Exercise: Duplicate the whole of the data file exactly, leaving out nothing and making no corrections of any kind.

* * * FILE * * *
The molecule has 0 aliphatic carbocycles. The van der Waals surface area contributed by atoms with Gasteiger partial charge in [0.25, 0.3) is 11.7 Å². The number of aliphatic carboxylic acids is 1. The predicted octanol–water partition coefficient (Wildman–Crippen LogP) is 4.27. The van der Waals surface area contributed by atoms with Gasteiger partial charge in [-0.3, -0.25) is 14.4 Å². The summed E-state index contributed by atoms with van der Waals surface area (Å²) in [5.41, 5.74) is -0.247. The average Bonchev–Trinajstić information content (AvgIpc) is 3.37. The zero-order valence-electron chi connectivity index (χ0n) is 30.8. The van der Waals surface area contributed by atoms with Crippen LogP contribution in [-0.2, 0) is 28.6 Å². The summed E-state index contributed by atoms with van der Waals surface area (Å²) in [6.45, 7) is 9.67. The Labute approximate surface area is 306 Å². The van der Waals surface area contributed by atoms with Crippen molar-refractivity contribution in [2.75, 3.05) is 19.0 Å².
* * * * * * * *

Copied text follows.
The molecule has 0 aliphatic carbocycles. The van der Waals surface area contributed by atoms with Gasteiger partial charge in [0.25, 0.3) is 11.7 Å². The number of aliphatic carboxylic acids is 1. The predicted octanol–water partition coefficient (Wildman–Crippen LogP) is 4.27. The van der Waals surface area contributed by atoms with Gasteiger partial charge in [-0.3, -0.25) is 14.4 Å². The summed E-state index contributed by atoms with van der Waals surface area (Å²) in [5.41, 5.74) is -0.247. The average Bonchev–Trinajstić information content (AvgIpc) is 3.37. The zero-order valence-electron chi connectivity index (χ0n) is 30.8. The van der Waals surface area contributed by atoms with Crippen LogP contribution in [-0.2, 0) is 28.6 Å². The summed E-state index contributed by atoms with van der Waals surface area (Å²) in [6.45, 7) is 9.67. The Labute approximate surface area is 306 Å². The van der Waals surface area contributed by atoms with Crippen molar-refractivity contribution in [2.75, 3.05) is 19.0 Å².